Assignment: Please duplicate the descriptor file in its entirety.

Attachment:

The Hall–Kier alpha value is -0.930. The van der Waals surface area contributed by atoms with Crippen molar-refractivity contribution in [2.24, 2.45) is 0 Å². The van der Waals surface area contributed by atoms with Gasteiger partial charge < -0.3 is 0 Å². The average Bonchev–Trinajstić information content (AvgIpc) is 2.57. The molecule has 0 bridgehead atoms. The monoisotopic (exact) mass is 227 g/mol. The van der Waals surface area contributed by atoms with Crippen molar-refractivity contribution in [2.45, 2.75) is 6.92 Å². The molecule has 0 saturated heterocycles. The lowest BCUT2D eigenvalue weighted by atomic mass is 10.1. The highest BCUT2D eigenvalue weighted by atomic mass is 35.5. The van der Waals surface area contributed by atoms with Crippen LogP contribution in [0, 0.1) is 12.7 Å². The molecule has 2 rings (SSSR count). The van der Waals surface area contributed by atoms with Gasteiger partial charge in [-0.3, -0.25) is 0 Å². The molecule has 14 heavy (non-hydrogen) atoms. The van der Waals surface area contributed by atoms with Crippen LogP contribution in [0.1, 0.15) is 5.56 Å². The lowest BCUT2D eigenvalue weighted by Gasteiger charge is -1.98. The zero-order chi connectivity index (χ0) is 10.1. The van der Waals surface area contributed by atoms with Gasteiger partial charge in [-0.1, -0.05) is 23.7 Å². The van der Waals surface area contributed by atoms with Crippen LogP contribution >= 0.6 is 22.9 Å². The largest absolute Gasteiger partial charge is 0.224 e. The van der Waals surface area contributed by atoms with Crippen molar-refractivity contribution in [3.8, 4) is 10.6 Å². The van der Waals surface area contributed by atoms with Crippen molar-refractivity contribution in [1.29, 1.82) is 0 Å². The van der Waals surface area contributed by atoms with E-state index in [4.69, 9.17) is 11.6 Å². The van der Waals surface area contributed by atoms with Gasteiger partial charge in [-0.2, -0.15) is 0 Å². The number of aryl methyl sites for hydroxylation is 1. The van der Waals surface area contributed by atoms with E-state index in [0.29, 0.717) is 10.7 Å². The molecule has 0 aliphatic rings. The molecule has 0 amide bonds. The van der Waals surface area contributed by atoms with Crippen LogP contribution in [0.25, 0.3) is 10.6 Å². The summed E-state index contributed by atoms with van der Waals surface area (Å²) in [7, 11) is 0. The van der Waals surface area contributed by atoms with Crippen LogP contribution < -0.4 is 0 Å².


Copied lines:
The Hall–Kier alpha value is -0.930. The van der Waals surface area contributed by atoms with Crippen molar-refractivity contribution in [2.24, 2.45) is 0 Å². The van der Waals surface area contributed by atoms with Gasteiger partial charge < -0.3 is 0 Å². The average Bonchev–Trinajstić information content (AvgIpc) is 2.57. The molecule has 0 bridgehead atoms. The monoisotopic (exact) mass is 227 g/mol. The van der Waals surface area contributed by atoms with Crippen molar-refractivity contribution in [2.45, 2.75) is 6.92 Å². The molecule has 0 saturated heterocycles. The lowest BCUT2D eigenvalue weighted by atomic mass is 10.1. The highest BCUT2D eigenvalue weighted by atomic mass is 35.5. The van der Waals surface area contributed by atoms with Crippen LogP contribution in [0, 0.1) is 12.7 Å². The molecule has 2 rings (SSSR count). The van der Waals surface area contributed by atoms with Gasteiger partial charge in [-0.3, -0.25) is 0 Å². The molecule has 14 heavy (non-hydrogen) atoms. The van der Waals surface area contributed by atoms with Crippen LogP contribution in [0.1, 0.15) is 5.56 Å². The lowest BCUT2D eigenvalue weighted by Gasteiger charge is -1.98. The zero-order chi connectivity index (χ0) is 10.1. The van der Waals surface area contributed by atoms with Gasteiger partial charge in [-0.1, -0.05) is 23.7 Å². The van der Waals surface area contributed by atoms with Crippen LogP contribution >= 0.6 is 22.9 Å². The largest absolute Gasteiger partial charge is 0.224 e. The van der Waals surface area contributed by atoms with Crippen molar-refractivity contribution in [3.8, 4) is 10.6 Å². The van der Waals surface area contributed by atoms with Crippen molar-refractivity contribution in [1.29, 1.82) is 0 Å². The van der Waals surface area contributed by atoms with E-state index in [4.69, 9.17) is 11.6 Å². The van der Waals surface area contributed by atoms with Gasteiger partial charge in [-0.2, -0.15) is 0 Å². The number of aryl methyl sites for hydroxylation is 1. The van der Waals surface area contributed by atoms with E-state index in [0.29, 0.717) is 10.7 Å². The molecule has 0 aliphatic rings. The molecule has 0 amide bonds. The van der Waals surface area contributed by atoms with Crippen LogP contribution in [0.25, 0.3) is 10.6 Å². The summed E-state index contributed by atoms with van der Waals surface area (Å²) in [7, 11) is 0. The van der Waals surface area contributed by atoms with Crippen LogP contribution < -0.4 is 0 Å².